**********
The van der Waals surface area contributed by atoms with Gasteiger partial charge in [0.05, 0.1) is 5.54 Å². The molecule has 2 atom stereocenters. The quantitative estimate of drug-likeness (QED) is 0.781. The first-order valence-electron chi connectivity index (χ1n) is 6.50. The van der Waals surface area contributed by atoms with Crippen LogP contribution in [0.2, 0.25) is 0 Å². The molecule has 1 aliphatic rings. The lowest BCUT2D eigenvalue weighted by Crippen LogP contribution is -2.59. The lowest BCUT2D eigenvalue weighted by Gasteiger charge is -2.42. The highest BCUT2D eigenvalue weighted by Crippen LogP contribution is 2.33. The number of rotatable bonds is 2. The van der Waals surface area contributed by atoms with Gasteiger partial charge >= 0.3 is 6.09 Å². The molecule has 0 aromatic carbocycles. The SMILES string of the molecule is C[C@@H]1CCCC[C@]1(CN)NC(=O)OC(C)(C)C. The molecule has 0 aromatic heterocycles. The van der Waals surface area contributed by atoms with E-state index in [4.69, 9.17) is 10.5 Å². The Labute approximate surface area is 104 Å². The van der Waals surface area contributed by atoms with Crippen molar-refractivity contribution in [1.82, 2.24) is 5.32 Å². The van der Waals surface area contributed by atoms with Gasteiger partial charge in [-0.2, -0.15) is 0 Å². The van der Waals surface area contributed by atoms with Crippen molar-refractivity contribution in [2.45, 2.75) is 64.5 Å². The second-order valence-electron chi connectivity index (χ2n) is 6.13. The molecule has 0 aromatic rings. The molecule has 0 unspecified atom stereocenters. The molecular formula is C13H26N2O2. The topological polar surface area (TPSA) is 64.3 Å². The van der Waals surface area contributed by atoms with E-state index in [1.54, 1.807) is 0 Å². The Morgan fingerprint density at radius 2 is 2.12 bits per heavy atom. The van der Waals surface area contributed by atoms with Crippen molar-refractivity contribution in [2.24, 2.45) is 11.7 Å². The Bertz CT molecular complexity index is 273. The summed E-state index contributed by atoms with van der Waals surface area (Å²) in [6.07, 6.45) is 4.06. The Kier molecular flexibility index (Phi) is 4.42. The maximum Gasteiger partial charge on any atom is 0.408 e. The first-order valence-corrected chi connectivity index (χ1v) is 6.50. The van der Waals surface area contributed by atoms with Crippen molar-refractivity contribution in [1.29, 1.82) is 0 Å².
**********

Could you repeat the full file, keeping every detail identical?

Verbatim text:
The van der Waals surface area contributed by atoms with Gasteiger partial charge in [0.05, 0.1) is 5.54 Å². The molecule has 2 atom stereocenters. The quantitative estimate of drug-likeness (QED) is 0.781. The first-order valence-electron chi connectivity index (χ1n) is 6.50. The van der Waals surface area contributed by atoms with Crippen LogP contribution in [0.2, 0.25) is 0 Å². The molecule has 1 aliphatic rings. The lowest BCUT2D eigenvalue weighted by Crippen LogP contribution is -2.59. The lowest BCUT2D eigenvalue weighted by Gasteiger charge is -2.42. The highest BCUT2D eigenvalue weighted by Crippen LogP contribution is 2.33. The number of rotatable bonds is 2. The van der Waals surface area contributed by atoms with Gasteiger partial charge >= 0.3 is 6.09 Å². The molecule has 0 aromatic carbocycles. The SMILES string of the molecule is C[C@@H]1CCCC[C@]1(CN)NC(=O)OC(C)(C)C. The molecule has 0 aromatic heterocycles. The van der Waals surface area contributed by atoms with E-state index in [4.69, 9.17) is 10.5 Å². The Labute approximate surface area is 104 Å². The van der Waals surface area contributed by atoms with Crippen molar-refractivity contribution in [1.82, 2.24) is 5.32 Å². The van der Waals surface area contributed by atoms with Gasteiger partial charge in [-0.2, -0.15) is 0 Å². The van der Waals surface area contributed by atoms with Crippen molar-refractivity contribution in [2.45, 2.75) is 64.5 Å². The second-order valence-electron chi connectivity index (χ2n) is 6.13. The molecule has 0 aromatic rings. The molecule has 0 unspecified atom stereocenters. The molecular formula is C13H26N2O2. The topological polar surface area (TPSA) is 64.3 Å². The van der Waals surface area contributed by atoms with E-state index in [1.54, 1.807) is 0 Å². The Morgan fingerprint density at radius 2 is 2.12 bits per heavy atom. The van der Waals surface area contributed by atoms with Crippen molar-refractivity contribution in [2.24, 2.45) is 11.7 Å². The Bertz CT molecular complexity index is 273. The summed E-state index contributed by atoms with van der Waals surface area (Å²) in [6.07, 6.45) is 4.06. The Kier molecular flexibility index (Phi) is 4.42. The maximum Gasteiger partial charge on any atom is 0.408 e. The first-order valence-corrected chi connectivity index (χ1v) is 6.50. The van der Waals surface area contributed by atoms with Crippen molar-refractivity contribution in [1.29, 1.82) is 0 Å².